Harrison Weber (@HarrisonWeber) agrees that brick-and-mortar commerce remains healthy. “A new study suggests that the explosive adoption of mobile devices will help, not hurt brick and mortar shops,” he writes, “challenging the fear that ecommerce firms like Amazon are a death knell to local commerce.” [“Smartphones changed the way people shop, but they won’t kill local commerce (study),” Venture Beat, 9 July 2014] Nevertheless, Weber notes that brick-and-mortar stores still have to be smart about how they market to consumers. He notes that the study, which was commissioned by G/O Digital, offered three claims that retailers should find interesting. They are:

1. iBeacons & push-notifications drive brick-and-mortar sales
The opportunity for on-ground retailers, the study claims, rests ‘heavily on how brands and retailers leverage iBeacons and push-notification technology to deliver more contextually relevant and proximity- aware advertising to shoppers in real-time. The end goal should be to create a seamless, customer-focused shopping experience — from the second screen to physical stores — that is as easy-to-use, intuitive, and engaging as possible.’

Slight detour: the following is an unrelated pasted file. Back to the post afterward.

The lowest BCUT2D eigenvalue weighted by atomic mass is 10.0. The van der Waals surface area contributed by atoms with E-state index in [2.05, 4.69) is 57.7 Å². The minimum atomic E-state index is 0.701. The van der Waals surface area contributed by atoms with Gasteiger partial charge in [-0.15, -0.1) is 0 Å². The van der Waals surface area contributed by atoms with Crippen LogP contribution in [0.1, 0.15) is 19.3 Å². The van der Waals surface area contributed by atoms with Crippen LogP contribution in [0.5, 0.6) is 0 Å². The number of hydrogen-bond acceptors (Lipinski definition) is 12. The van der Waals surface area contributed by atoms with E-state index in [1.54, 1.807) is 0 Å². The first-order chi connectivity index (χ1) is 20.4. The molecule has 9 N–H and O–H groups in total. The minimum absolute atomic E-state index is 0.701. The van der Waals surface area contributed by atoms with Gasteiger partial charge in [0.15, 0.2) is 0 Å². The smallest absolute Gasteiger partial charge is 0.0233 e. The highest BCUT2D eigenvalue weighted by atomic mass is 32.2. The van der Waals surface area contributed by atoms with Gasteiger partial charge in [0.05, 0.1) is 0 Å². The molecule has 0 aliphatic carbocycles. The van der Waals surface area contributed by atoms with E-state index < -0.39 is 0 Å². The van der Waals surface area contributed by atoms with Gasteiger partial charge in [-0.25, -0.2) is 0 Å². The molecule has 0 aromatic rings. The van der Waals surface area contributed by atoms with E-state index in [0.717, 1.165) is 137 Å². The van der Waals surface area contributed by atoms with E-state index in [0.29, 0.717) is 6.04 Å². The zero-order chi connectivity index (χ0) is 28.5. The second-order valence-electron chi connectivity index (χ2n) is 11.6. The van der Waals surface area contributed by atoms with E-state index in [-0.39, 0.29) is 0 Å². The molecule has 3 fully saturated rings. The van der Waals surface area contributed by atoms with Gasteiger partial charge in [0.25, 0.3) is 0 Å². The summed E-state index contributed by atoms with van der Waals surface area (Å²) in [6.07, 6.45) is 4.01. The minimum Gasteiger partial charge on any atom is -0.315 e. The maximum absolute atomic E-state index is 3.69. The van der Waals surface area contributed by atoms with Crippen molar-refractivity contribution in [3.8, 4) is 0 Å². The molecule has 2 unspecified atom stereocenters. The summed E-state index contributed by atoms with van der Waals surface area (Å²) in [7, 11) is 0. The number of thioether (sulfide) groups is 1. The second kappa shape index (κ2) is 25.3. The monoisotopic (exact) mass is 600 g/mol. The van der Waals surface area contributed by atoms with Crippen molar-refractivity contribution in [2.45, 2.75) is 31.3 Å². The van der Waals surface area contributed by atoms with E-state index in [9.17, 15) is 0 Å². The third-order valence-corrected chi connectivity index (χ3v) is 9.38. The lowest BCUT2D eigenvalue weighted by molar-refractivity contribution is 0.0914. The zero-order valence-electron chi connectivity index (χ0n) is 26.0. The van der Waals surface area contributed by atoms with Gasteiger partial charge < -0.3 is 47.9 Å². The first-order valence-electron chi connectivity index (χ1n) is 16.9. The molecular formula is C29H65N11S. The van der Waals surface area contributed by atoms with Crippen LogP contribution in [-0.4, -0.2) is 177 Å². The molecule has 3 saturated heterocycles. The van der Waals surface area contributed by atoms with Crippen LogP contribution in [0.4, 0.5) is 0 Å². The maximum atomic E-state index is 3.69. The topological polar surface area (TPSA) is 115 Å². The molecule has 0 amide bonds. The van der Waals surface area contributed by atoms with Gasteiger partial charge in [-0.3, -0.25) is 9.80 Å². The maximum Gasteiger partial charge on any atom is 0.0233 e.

2. Shoppers care more about coupons than shopping online
On mobile devices, coupon hunting beats online shopping as the most common commerce activity, the G/O Digital study claims. In addition, 47.4 percent of study respondents say ‘they are most likely to purchase an item in-store that they have been researching or planning from their mobile device “when the item goes on sale” or “when I find a coupon.”,’ G/O Digital shares.

3. Every sector differs